As some of you may know, ScotlandShop HQ or Tartan Towers as we like to call it, is located near the town of Duns in the Scottish Borders. Many of our readers may not be familiar with the Scottish Borders, but thanks to a new BBC Scotland series, that is all about to change!
Naturally we at ScotlandShop are very proud of coming from Duns
, we have one of the best town mottoes around – Duns Dings A – and if you stick around to the end, I’ll let you know what that means. As proud as we are of Duns, no town is an Island (except all those ones that are, Venice, now that I think of it, is definitely island based) and we cannot view ourselves as isolated from the wider community in which it is based. In Duns we are lucky that our wider community is the beautiful, yet often overlooked, Scottish Borders
. Lots of visitors to Scotland fly over us or zoom through on the train to Edinburgh missing some amazing countryside and fabulous local specialties.
For those of you unfamiliar with the Scottish Borders, BBC Scotland
will be airing a new six part series all about this beautiful part of the world and the communities that live here. Unfortunately, the series will only be shown in Scotland but will be available throughout the UK on BBC’s iPlayer
. For those of you living outside the UK, you might just have to come over and visit the region for yourself, it is definitely worth it. The borders has an immensely rich history, being in such close contact with the English has caused not a little friction over the years especially thanks to the actions of the Reivers
Reivers were those riotous families of raiders who terrorised both sides of the Border….. One of the most notable families of Reivers were the Bells. Originally from Annandale, the Bells eventually moved to Kelso
where the last chief died, ending the family line. The Bells ceased their reiving activities, much to the relief of those on either side of the border, and distinguished themselves in fields ranging from law to medicine as well as invention – the telephone anyone?
What makes the Bells even more interesting, for me at least, is their tartan. There are three official Bell tartans but by far and away the most popular is Bell of the Borders
. This tartan was designed to reflect the beauty and nature of the Scottish Borders and the people that live there. I like to think of the blue base of this tartan as representing the River Tweed which runs through the region and historically marks the border between England and Scotland. The accents of green and yellow could allude to the fertile agriculture of the area which along with the famous river sustains many of the inhabitants of this area. Then again I could be reading too much into it all and perhaps it was just designed to be pretty.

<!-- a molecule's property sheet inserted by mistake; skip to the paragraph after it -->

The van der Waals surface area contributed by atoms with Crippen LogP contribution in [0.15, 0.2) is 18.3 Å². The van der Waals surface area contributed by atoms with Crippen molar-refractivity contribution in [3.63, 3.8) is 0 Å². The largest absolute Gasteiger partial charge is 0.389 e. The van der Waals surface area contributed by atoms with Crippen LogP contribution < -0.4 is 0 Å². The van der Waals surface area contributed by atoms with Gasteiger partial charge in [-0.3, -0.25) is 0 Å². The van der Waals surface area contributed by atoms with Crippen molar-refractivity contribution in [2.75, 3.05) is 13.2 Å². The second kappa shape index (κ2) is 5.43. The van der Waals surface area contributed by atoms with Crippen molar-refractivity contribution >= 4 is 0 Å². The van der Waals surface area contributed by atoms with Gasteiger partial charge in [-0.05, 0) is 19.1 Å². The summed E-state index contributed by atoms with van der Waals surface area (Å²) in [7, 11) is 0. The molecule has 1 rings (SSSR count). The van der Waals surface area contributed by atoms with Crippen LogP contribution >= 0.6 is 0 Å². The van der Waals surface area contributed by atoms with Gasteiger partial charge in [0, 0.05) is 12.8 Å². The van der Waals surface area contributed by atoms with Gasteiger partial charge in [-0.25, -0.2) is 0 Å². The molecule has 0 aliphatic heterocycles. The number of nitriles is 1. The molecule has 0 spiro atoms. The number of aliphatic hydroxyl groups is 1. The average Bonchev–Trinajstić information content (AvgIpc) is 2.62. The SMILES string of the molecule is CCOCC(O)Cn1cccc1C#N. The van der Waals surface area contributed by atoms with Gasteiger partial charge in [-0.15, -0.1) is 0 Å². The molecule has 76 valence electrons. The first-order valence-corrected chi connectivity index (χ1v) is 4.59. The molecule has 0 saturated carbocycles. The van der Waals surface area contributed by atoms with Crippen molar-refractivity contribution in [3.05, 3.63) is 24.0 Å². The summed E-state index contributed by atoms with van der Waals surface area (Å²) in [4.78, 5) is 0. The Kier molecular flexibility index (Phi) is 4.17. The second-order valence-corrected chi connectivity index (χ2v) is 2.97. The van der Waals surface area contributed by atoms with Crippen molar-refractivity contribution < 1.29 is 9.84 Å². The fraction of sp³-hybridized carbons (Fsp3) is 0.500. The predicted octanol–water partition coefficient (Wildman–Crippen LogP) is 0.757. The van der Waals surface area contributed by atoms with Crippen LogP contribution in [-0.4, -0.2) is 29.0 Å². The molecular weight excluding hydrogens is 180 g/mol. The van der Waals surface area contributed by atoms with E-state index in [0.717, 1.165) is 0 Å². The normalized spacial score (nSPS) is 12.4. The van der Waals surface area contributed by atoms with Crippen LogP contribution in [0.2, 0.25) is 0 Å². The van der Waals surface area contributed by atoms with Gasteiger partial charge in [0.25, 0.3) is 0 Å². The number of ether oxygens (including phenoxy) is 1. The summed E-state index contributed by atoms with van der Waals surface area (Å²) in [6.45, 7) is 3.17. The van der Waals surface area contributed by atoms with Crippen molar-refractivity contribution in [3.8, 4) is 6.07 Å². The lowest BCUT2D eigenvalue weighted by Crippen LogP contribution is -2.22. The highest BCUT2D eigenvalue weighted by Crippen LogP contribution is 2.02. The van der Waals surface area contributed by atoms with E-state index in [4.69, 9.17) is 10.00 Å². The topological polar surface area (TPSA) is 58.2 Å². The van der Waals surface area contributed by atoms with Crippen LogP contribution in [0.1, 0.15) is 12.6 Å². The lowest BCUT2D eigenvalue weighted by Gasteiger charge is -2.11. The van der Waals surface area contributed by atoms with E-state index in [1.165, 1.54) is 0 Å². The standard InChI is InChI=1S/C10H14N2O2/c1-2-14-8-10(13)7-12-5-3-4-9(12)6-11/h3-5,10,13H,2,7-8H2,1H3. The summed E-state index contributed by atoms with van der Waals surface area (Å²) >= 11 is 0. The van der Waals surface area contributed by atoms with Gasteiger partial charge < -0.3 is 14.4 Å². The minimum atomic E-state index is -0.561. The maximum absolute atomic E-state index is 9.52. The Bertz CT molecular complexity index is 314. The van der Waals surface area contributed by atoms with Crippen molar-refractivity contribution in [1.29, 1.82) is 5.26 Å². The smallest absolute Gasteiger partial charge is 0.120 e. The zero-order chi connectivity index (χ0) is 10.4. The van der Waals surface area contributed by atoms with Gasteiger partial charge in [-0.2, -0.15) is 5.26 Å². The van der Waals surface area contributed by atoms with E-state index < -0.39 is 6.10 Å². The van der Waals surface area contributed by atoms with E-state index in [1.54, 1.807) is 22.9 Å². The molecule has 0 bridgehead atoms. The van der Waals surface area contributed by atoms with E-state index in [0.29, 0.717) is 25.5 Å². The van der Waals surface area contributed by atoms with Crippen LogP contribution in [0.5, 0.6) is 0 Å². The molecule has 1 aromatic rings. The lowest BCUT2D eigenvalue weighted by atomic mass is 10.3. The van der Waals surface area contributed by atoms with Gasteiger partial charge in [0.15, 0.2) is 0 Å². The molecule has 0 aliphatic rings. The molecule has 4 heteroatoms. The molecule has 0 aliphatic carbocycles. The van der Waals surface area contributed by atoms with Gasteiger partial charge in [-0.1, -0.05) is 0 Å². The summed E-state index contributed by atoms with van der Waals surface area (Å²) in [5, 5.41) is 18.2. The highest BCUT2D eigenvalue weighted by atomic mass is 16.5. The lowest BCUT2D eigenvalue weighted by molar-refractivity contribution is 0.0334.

Speaking of design, this particular tartan was commissioned in 1984 by Col William Bell, a native of California and President Emeritus of Clan Bell
International Ltd, the tartan itself was designed by Bob Martin. The more research I do into the history of Scottish Clans and their associated tartans, the more I come to see that Scottish identity cannot be viewed in an isolationist manner, Scotland’s history and heritage do not stop south of the Tweed. Bell of the Borders tartan does not only stand as an emblem for Clan Bell nor simply as a tribute to the beautiful area from which they hail but for me, this tartan shows the best of Scottish heritage; the ability to weave together our collective history and the wider global setting in which it sits.
Duns Dings A'
Oh yeah, I almost forgot, I promised to tell you the meaning of Duns Dings A’, didn’t I? Well the first part is obvious enough, Duns is the name of the town of course, and A’ here means all.
That’s two thirds of the motto dealt with, leaving only the dinging to deal with. The story goes that in the fourteenth century an English contingent of troops were camping in Duns in an attempt to conquer the area. Unfortunately for these Englishmen they hadn’t counted on the plucky nature of the locals. It was a local custom to use rattles to scare away predators which threatened their herds, the aforementioned locals used these rattles while the English were sleeping and scared the living daylights out of their horses. Amid the chaos, the locals set upon the English with great ferocity, causing them (the English) to retreat back over the border. To Ding, as a verb it most certainly is, means to defeat or batter (not like a Mars Bar but you know, with fists etc) which makes Duns Dings A’ translate roughly to Duns Defeats All, not bad eh?
BBC Scotland’s The River
airs tonight on BBC One at 7:30. Why not give it a watch and let us know what you think of it? Or, if you have been lucky enough to visit this area of Scotland, feel free to drop us a line and share your experiences of Border life. If you are a member of Clan Bell, or simply love the look of this tartan, we stock an extensive array of products in Bell of the Borders tartan for you to look at.